The third email from Zazzle support recommends that I try using a supported browser, preferably a recent version of Firefox, which is what I was using all along, and assures me that if I do that, then I will be able to add the stamps to my cart, which I had never had any difficulty doing.

That was when I gave up on Zazzle and went to eBay, where I bought a sheet of uncustomized US stamps in the appropriate denomination from a stamp dealer for a not-too-outrageous markup over their face value (less than Zazzle would charge for the custom ones), with minimal trouble. I have not actually received them yet but have no reason to expect there'll be any problem. These stamps feature a picture of Mary Lasker, who might in fact be somewhat relevant to the plot of my story as well.

Shortly after completing that transaction I got another email from Zazzle. It was an automated advertisement for their services. I had never signed up for any mailing list during account creation. I went back on the site and unsubscribed.

I looked on the Net and found this page from almost four years ago, in which the author describes an experience very similar to mine, and actually gets a response from someone at Zazzle saying they'll address it. They evidently haven't. (She suggests I try the US Post Office - unfortunately, I already did, and they won't ship to me in Canada. I think at one point in the past they would have, because I've seen that recommendation in other places too.)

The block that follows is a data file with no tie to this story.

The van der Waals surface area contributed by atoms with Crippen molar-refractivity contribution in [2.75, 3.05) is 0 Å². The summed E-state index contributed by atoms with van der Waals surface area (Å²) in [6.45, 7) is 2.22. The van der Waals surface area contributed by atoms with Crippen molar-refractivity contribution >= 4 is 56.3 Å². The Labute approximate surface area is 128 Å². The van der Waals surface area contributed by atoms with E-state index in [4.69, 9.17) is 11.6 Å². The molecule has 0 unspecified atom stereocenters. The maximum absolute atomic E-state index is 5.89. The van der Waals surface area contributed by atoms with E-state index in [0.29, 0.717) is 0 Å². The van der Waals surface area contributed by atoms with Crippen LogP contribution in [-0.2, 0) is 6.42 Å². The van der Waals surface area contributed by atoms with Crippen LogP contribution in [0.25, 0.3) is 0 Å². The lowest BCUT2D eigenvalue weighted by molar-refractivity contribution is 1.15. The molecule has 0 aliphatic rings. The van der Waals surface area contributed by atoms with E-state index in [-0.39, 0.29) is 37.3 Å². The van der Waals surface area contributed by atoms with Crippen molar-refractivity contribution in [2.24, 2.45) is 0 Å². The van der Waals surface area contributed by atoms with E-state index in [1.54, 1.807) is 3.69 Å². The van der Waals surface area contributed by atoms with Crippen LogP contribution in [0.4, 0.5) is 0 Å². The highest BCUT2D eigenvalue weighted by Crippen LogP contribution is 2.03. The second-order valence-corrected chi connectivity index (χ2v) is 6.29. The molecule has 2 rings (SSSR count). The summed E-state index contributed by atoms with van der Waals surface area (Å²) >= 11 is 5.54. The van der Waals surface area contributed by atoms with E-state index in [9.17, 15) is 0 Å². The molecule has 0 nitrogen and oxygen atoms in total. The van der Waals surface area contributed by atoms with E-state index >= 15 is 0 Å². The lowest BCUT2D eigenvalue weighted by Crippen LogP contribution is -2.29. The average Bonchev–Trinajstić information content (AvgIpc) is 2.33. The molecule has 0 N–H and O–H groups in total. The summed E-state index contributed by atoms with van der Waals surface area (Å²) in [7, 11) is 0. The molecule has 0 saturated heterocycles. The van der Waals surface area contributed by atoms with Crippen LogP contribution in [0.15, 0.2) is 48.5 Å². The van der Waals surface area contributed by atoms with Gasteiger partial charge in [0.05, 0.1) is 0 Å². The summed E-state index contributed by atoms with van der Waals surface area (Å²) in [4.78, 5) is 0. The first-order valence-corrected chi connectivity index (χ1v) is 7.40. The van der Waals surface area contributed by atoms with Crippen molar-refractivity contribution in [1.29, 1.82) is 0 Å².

Now, here's the part that made me think I was channeling James Thurber. Just now I got another email from Zazzle - from the department of reviewing stamp designs. They wanted me to answer the following questions, which I reproduce verbatim.

  1. What is the source of this image? Where did you find it?
  2. Do you have permission to use this image?
  3. What is the translation?

It appears that the good people at Zazzle are concerned that I might not have proper legal permissions to use the logo of the Shining Path Academy, which is a fictional institution that exists only as a description in an unpublished novel that I wrote.


(optional field)
(optional field)
Answer "bonobo" here to fight spam. ここに「bonobo」を答えてください。SPAMを退治しましょう!
I reserve the right to delete or edit comments in any way and for any reason.